As I a child, I remember seeing his photo on the wall at my grandparent’s house. There were 4 pictures: my mother as a teenager, her youngest brother’s high school graduation picture, and her 2 older brothers in their army dress uniforms. Of course I knew 3 of them, but I remember asking about the 4th one who bore an uncanny resemblance to a younger version of my grandfather. The only answer I ever remember receiving was this: “That’s your uncle James. He died in the war.” When I asked why grandma was riding in the Gold Star Mothers car with several other older ladies during the “Decoration Day” parade, it was: “Uncle James died in the war.”

I confess that I was not very curious about the affair, maybe because around the kids it was not a topic of discussion. It was only as we planned the trip to France that I was determined to find out as much as I could. My aunt had learned that he was buried at St. Mere d’ Eglise, in a temporary cemetery. All else that they knew was that he died on June 10, 1944 – 4 days after the D Day invasion. In Caen, we were told by a missionary (Dan Lacy, a great guy, now with Lord) that the remains at all the temporary cemeteries were reburied at Normandy.

In the final analysis, we have learned no more about the circumstances of his death. I have questions that, 65 years later, will likely never be answered. How did he die? We heard a rumor that he was last seen driving a jeep (I wonder if this is borrowed from the Patton story. My grandparents loved George Patton). Did he survive the initial landing on Omaha Beach or did he come later after the beach was secured?

I can only imagine the pain that my grandparents felt when the black sedan pulled up in front of their house in tiny Mogadore, Ohio. This was not an uncommon occurrence during that time, and the whole town knew when those official-looking men showed up with the horrible news.

Today, there is only one member of that immediate family left, my uncle Ken, the youngest. Grandma & Grandpa, uncle Harold, and my mom are all gone. So far, I have been the only family member to visit the grave at Normandy. That visit was one of the most moving experiences of my life. It was made all the more poignant by a remark spoken by our friends; “Ron, your uncle gave his life so I could preach the gospel in France for 33 years.”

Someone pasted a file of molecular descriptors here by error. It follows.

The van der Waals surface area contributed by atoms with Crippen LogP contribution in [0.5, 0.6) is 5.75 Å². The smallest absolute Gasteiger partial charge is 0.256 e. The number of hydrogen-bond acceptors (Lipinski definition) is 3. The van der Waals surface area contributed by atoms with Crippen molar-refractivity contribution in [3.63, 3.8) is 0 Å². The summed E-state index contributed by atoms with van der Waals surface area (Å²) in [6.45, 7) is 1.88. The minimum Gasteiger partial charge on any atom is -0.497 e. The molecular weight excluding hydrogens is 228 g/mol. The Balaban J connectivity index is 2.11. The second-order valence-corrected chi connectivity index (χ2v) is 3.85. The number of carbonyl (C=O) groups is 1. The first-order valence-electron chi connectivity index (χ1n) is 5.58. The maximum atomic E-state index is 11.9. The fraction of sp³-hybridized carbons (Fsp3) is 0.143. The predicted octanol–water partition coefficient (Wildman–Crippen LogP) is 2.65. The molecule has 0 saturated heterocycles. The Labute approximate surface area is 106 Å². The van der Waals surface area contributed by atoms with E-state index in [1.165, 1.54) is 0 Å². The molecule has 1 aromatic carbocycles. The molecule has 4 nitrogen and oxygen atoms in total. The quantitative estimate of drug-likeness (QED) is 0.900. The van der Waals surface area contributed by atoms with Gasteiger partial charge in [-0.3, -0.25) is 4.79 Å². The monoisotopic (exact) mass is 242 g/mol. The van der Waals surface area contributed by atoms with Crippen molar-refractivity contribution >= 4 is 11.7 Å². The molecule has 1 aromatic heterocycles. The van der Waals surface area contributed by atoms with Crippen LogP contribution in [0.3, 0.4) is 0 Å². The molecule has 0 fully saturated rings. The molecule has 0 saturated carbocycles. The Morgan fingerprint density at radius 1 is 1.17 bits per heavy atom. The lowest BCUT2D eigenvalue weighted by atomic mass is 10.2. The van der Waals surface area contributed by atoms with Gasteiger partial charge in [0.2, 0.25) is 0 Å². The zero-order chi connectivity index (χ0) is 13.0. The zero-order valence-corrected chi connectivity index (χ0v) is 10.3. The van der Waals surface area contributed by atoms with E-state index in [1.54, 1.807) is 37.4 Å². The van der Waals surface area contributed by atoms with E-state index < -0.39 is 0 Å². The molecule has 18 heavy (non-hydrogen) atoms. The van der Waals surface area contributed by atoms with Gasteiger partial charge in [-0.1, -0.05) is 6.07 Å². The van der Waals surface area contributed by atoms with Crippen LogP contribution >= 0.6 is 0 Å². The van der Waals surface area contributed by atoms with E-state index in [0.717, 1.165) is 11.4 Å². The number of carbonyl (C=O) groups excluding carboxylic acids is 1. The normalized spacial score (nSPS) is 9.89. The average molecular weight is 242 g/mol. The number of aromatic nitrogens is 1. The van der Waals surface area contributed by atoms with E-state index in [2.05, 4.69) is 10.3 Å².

Uncle James was weeks shy of his 19th birthday. He lies besides hundreds of those who made the ultimate sacrifice for for a cause greater than himself.

Friday, May 22, 2009


I am becoming more convinced that the sins that plague me most are not the ones that are most observable. No, they are the ones that are hidden from view, but not from God. Particularly, I refer to idolatry.

It is not by accident that 1st of the 10 commandments begins with this prohibition: You shall make no other gods, no image or likeness of God (Ex. 20: 3-4). We are normally conditioned to think of idolatry as making images or statues of pagan deities and bowing and burning sacrifice to them. But heart idolatry is much more subtle.

American idolatry is rather obvious: sex, money, power, fame, influence, and such like. These are issues that drain spiritual vitality from Christians to lure us away from the priority of Christ. But there are also others. A failure to forgive others of wrongs against us is a form of idolatry. It says, in essence, “God may forgive you, but I won’t forgive you.” Does not this place us as one greater than God?

When Moses repeated the Law to the 2nd generation of Israel, he listed the commandments in chapter 5 (Deut. 5:1-21), and gave the corrective in chapter 6, “You shall love the Lord your God with all your heart, soul, and might.” (Deut. 6:5). How do I keep myself from idolatry? By loving God supremely! To love anything or anyone more than God – including myself or my family – is idolatry.

Tuesday, May 19, 2009

The Shack Part 4

This will be the final post on this subject. I don’t want to be considered hyper-critical, but when we see error, it needs to be exposed. The error is rather subtle (though I do not see how anyone who knows the Bible even in part can fail to see it); Young woos the reader with a compelling story that keeps you reading. I will admit to this: he tells a good story.

Scripture claims that there are certainties that can be and should be known. For example, according to Heb. 11:1, faith is not some blind adventure, rather it is substance and evidence. John tells us that we may know the certainty of life with Christ (Jn. 20:31; 1 Jn. 5:13). One of my seminary professors gave this excellent definition of faith: “Faith is sufficient reason to believe.”

According to The Shack, certainty will get you nowhere. Indeed, it is the chief obstacle in the Christian life. To Mack (the main character) God says, “Faith does not grow in the house of certainty.” Sarayu, leads Mack to a garden that she has produced where Mack “unsuccessfully tries to find some order in this blatant disregard for certainty.”

This is postmodern thought at its best. The new intellectualism holds uncertainty in high esteem. To really know is to know nothing for sure. This is diametrically opposed to historic Christianity which is rooted in historical fact and propositional truth.

Young’s slavish devotion to political correctness is splattered throughout The Shack. Here is but one example: